Updated: Apr 19, 2022
For student athletes, getting an athletic scholarship can be part of the answer to the question of how to pay for college. According to the National Collegiate Athletic Association (NCAA®), Division I and Division II schools offer more than $3.6 billion in scholarship funding annually.
Getting an athletic scholarship can be highly competitive. Less than two percent of high school student-athletes are offered a scholarship. With those kinds of odds, knowing how to get an athletic scholarship requires a solid game plan. These tips can help students and parents develop a strategy for getting athletic scholarships.
In scouting out athletic scholarship opportunities, the early bird gets the worm. But just how soon do you need to begin your search?
High school is the time to hone in and focus on the sport of choice that you can really excel in.
It affords an opportunity to be seen by college scouts as you progress through your athletic career from freshman to senior year. College recruiters routinely make the rounds at high schools to canvas for fresh talent. If you join a travel team that participates in regional or national tournaments, then you'll have even more chances to showcase your skills to a recruiter.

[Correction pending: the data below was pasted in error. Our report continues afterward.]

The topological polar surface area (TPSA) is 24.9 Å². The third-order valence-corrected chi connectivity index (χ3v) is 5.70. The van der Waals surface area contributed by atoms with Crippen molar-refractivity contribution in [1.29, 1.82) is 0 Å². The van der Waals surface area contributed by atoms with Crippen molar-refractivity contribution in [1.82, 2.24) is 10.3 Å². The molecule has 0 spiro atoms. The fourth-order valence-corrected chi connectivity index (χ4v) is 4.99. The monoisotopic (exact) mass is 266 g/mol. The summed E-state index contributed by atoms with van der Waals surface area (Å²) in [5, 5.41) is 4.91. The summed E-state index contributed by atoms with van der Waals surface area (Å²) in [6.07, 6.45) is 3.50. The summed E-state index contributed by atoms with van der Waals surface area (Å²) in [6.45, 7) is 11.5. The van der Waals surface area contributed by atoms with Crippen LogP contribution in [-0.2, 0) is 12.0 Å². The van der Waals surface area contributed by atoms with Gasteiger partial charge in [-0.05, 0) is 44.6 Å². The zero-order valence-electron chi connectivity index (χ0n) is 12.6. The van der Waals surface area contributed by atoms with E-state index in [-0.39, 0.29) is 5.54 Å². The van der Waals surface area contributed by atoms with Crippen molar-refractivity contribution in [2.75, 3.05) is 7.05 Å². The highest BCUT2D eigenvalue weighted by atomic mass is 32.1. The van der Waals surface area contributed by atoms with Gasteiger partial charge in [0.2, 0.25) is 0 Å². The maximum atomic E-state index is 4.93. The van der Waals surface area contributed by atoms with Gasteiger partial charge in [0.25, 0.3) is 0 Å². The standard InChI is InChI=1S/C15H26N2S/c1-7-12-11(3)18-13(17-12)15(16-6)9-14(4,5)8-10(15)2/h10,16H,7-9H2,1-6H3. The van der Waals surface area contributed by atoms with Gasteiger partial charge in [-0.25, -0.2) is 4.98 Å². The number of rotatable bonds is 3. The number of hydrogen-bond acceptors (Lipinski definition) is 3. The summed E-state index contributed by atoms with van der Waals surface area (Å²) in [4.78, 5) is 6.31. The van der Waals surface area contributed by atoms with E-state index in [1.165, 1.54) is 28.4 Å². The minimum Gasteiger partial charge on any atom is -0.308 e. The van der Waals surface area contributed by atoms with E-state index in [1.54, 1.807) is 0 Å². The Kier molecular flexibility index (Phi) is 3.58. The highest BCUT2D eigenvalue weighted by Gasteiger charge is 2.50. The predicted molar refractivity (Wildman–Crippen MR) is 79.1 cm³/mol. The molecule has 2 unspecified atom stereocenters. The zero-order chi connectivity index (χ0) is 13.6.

Being an all-star on the court or the field won't matter much if coaches aren't aware of you. Getting on a coach’s radar can be one of the first key steps to recruitment. Before you begin contacting any college coaches, you may want to read up on the full NCAA recruiting rules. They are complicated but important to understand. You may also want to reach out to your high school coach for guidance.
Getting an athletic scholarship isn't solely based on athletics; academics also matter. The NCAA requires incoming Division I athletes to have a minimum 2.3 GPA to play their freshman year. After that, you need to maintain a minimum GPA each year, based on the number of credit hours you've earned, for continued eligibility to play.
Evaluate where you are academically and how that aligns with what the schools on your short list expect from student athletes. This can give you some valuable perspective on how likely you are to qualify for athletic scholarship funding, as well as academic scholarships.
Where you play can be just as important as how well you play when it comes to getting an athletic scholarship. Align yourself with programs, either school or travel, that have placed kids on college sports teams in the past. Those programs may already have coaching connections that can give you a leg up on recruitment.
The amount of scholarship money you qualify for matters, but it's not the only thing that's important. Make sure the school, team, location, campus and academics are all a fit for you as well.
NCAA® is a trademark of the National Collegiate Athletic Association and is not affiliated with Discover® Student Loans.